Wine Review – 1916 Cabernet Sauvignon 2012

Today we are reviewing a wine. I haven’t done many wine reviews on here but I’ve been asked to do more so I’ll try to make a conscious effort to do so. Today’s topic is this 1916 Napa Valley Cabernet Sauvignon of a 2012 vintage.

This bottle I found at a local grocery store on special, but don’t let that fool you. It’s not a cheap wine by any stretch. My research has pointed to me to Espier Estate in Victoria, Australia as the mastermind behind this wine but the back of the bottle says “Our Cellars” in Hopland, CA so I’m utterly confused, as can be seen here along with the ABV. Maybe someone more knowledgeable than me  can educate me on what exactly this is.

Pours a deep red as a good Cab should. Ample lacing when swirled. Aromas of rose petals, blueberries and black cherry. The black cherry carries over into the initial attack which gives way to a jammy plum note and just a tinge of dark chocolate. Warm, peppery finish with oaky undertones and an ample amount of tannins. Medium to heavy body with a long warming aftertaste.

An excellent wine, it would go well with a heavy dinner or, as I had it for this review, paired with a full bodied Maduro cigar such as the previously reviewed Blanco Liga Exclusiva Maduro. Rating: 4.5/5.

Wine/Cigar Reviews – Stave & Steel Bourbon Barrel Cab and H&S Veiled Prophet

So today in my reviews we’re doing something a bit different – I’m reviewing a wine and a cigar. I absolutely love wine but I don’t review many wines here because I don’t feel as I have developed a super sophisticated palate for it yet but I’m learning (I’ve been drinking more and more wine lately – I find it goes very well with a cigar). Well this one is a special wine, and I’m reviewing it along with a special cigar review as well.

We’ll start with tonight’s wine.

Stave & Steel Bourbon Barrel Aged Cabernet Sauvignon 2015

Bourbon barrel aged everything seems to be a fad lately so why the wine scene has not gotten into it yet I don’t know. Whatever the case, here we go. This offering from Stave & Steel retails around $15-20/bottle depending on geographic location.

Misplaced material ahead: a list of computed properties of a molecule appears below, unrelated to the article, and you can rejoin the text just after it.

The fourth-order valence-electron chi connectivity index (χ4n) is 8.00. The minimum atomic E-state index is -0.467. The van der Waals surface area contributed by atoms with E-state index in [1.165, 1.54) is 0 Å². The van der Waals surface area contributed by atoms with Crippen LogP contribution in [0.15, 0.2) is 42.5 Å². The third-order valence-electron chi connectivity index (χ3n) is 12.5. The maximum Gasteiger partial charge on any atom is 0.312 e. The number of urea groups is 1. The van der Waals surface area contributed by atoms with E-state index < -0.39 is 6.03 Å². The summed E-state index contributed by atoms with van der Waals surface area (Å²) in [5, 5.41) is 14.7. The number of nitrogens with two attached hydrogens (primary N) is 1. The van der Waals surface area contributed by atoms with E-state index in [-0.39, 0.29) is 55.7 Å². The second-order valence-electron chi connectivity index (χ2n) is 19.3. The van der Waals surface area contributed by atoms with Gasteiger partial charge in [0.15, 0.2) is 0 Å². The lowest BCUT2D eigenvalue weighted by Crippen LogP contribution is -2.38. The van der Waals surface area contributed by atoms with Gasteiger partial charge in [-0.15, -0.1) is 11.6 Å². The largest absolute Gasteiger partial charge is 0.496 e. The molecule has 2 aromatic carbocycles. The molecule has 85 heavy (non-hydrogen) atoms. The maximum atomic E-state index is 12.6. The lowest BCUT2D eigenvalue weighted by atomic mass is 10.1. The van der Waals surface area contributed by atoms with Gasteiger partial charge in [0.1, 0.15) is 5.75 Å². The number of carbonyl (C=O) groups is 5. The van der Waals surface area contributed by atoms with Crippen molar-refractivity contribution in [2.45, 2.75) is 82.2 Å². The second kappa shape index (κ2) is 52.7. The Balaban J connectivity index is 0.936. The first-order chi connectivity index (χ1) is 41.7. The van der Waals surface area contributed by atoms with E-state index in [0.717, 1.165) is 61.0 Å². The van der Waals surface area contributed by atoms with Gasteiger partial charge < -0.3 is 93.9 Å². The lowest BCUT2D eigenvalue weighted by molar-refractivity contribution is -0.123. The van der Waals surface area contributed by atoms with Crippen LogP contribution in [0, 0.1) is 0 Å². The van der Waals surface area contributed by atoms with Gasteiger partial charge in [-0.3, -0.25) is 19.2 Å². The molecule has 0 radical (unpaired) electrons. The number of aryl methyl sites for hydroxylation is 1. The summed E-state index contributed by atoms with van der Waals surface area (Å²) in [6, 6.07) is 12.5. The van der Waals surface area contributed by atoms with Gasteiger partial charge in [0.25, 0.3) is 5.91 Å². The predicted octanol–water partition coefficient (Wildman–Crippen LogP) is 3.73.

Pours the deep reddish-purple color a good cab should. The nose is immediately greeted with a big whiff of smoky bourbon supported by floral notes and cherries. On the palate the bourbon is up front but not overbearing or dominating. The supporting flavors include dark chocolate, ripe cherries, mixed berries and features a smoky oak and tobacco finish with a touch of a warm vanilla aftertaste. Rich and substantial in the mouth and easy drinking.

If you like whiskey and you like wine, do yourself a favor and check this one out. It brings the two together beautifully. Pair with a hearty steak dinner or with a Habano or Maduro wrapped cigar for best results. Rating: 4.75/5.

And now for a truly special cigar pick:

Hiram and Solomon Veiled Prophet

The cream-of-the-crop stick in the Hiram and Solomon line by Blanco Cigars, this stick comes in one size (a whopping 7″ x 60RG “Grand Monarch” vitola) and features a Brazilian Arapiraca wrapper and an undisclosed binder and long fillers.

First light revealed a perfect draw producing plumes of thick, chewy medium-full bodied smoke containing notes of a sweet creamy leather, nuts and a peppery but not overbearing retrohale.

Getting into the first third the pepper dials back a bit allowing a bright, aromatic cedar to join the retrohale and bringing in a rich, sweet caramel onto the draw. The flavors remained largely consistent into the 2nd third but with an added level of complexity as a bright, light roast coffee joins the mix. A very long 2 hour and 15 minute smoke surprisingly only a mild/medium nicotine strength by the end of it (ending with around 2″ to go; if you like the hot nub you can easily get almost 3 hours out of it).

Construction was what I will call excellent. It did have some of the characteristic burn issues found in 60 ring gauge cigars and required occasional touch-ups. It did also prefer to be double-puffed for the first third or so as more airflow was needed to generate smoke than I had in my mouth, but these were small things and definitely worth the flavor package.

This would make a lovely after dinner or special occasion smoke. Would pair well with almost any drink you throw at it, but just make sure you have ample time to sit down and enjoy it. Rating: 4.75/5.

That’s a wrap for today. Hope you enjoyed this special edition of my reviews. Let me know what you thought!

A Little Look at My “Wineador”

With the hot Texas summers keeping cigars in optimal shape is a real challenge. Humidity isn’t such an issue if you’re like me and use tupperware containers as opposed to wooden humidors but temperature is the killer. Unless you want an insane electric bill keeping your house air conditioned at or below 70 degrees, you’re risking mold and beetles just leaving them out and about in your house.